August 9, 2016
Categories: Caring for Special Populations of Animals, Evolution of the No-Kill Movement, Foster Programs, Policies and Procedures, Conference Recordings

How much of the “conventional wisdom” about adoption and foster programs makes sense, and how much of it just keeps your organization from saving as many animals as it could?

That was the question on Sherri Franklin’s mind as she first created Muttville Senior Dog Rescue, a San Francisco organization that has saved thousands of dogs since its founding in 2007, through its network of hundreds of foster homes. The dogs they save aren’t the proverbial “cute and cuddlies,” either; Muttville specializes in senior dogs and those with the kind of health issues that make them a challenge when trying to find new home.

For Franklin, when the answers came, it was like a light bulb went off — or, as we call it at Maddie’s Fund®, she had an Aha! Moment: If you don’t move them out, you can’t save another one.

Franklin joined us at HSUS Animal Care Expo in May of 2016, where she had this to say about that moment of inspiration, and the journey that followed:

At the shelters I’d volunteered at, there were a lot of people and a lot of steps with a lot of rules about when and where and with whom an animal could leave. I knew these were all intended to protect the animal, but my experience made me doubt whether those good intentions were being met. There was lots of evidence that adding these steps didn’t really make for better adoptions.

Franklin shared the story — familiar to many in animal welfare — about friends of hers who were great pet owners and parents but were turned down for adoption because both of them worked outside the home. “Here was a great home, ready to take in a dog that needed a home and it was an opportunity lost,” she said. So when she founded her own foster-based adoption organization, she took a different approach with adoptions and with recruiting and working with foster homes:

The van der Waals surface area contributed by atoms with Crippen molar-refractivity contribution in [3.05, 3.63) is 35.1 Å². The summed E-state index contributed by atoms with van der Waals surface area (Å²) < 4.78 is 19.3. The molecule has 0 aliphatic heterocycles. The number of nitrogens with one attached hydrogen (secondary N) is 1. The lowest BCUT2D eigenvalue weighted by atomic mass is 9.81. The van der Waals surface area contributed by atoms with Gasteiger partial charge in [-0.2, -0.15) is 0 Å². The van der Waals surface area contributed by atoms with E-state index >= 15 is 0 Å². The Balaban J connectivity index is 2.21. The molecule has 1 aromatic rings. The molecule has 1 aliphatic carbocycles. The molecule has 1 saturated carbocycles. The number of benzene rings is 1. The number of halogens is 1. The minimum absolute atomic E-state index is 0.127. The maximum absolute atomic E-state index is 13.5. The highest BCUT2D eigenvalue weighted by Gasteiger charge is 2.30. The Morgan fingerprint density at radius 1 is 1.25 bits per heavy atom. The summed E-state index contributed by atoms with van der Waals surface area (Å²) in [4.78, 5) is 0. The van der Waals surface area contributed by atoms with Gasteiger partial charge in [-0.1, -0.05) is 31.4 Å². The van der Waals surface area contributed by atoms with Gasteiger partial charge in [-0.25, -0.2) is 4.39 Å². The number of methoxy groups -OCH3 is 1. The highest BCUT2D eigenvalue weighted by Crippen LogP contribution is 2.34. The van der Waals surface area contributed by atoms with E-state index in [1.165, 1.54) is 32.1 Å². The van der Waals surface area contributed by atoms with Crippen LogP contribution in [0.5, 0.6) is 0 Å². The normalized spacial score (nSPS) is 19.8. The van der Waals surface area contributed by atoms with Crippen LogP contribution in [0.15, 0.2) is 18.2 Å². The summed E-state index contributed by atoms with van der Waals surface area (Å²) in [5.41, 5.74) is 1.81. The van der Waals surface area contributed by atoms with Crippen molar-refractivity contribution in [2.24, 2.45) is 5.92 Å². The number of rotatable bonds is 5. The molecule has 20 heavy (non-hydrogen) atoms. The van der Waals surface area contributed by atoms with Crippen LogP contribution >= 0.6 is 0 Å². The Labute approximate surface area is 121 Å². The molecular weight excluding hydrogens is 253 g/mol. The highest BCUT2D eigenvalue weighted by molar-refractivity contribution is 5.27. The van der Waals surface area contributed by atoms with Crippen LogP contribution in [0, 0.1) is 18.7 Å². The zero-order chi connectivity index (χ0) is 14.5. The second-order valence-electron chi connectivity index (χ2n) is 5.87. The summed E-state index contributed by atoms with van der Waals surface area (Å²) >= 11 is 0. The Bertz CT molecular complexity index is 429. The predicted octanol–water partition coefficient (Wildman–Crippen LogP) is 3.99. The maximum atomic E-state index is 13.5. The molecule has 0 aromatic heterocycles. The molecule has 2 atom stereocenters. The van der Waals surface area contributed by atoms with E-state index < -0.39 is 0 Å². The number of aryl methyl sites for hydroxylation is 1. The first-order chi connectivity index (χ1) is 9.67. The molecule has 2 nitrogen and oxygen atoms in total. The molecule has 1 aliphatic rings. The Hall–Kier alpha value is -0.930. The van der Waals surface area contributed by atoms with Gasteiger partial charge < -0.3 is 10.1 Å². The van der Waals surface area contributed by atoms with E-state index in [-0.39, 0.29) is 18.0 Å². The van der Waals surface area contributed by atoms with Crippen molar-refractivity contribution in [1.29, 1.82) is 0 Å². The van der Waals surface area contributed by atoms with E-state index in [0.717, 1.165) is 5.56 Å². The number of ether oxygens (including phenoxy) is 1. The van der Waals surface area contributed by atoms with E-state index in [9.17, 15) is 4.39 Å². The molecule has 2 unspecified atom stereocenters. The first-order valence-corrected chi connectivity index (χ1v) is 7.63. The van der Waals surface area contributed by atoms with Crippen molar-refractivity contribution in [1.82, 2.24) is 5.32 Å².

When I founded Muttville, I didn’t have a staff to run a complicated adoption program, so partly out of necessity and a little bit of skepticism for all the rules, I created a simple system. I meet you, you fill out a form, you answer a few friendly questions, and assuming it’s the right match, you go home with a dog.

But even that system had a bottleneck: me. Did I really have to meet every single adopter? The fosters taught me that they can and want to do more. They know their dogs… best, so they can answer all the questions. They can market their dogs to their friends, neighbors, co-workers, and they can evaluate the adopter, and they can follow up.

And you know what happened? Not only were the dogs kept happy and more adoptable, not only did they get adopted more quickly, and not only did the fosters allow us to rescue a ton more dogs, but the foster families really loved it…. I’ve heard over and over again, that knowing where their foster dog goes makes all the difference for them and that’s why they love fostering for Muttville.

And a little statistic, 11 percent of our adoptions are failed fosters, but most of them actually continue fostering dogs for us even after they’ve adopted one of their foster dogs. So the conventional rules and the standard process went out the window for us. Our adoption team isn’t just a small staff, it is a huge network.

“Many lives have been saved by my first Aha! Moment, it now propels Muttville to innovate,” Franklin said. “It has become our culture to be open to those moments. It can’t hurt to try something new; it might just be the kick your organization needs. ”

View Franklin’s complete talk below, and stay with us for yet more Aha! journeys!

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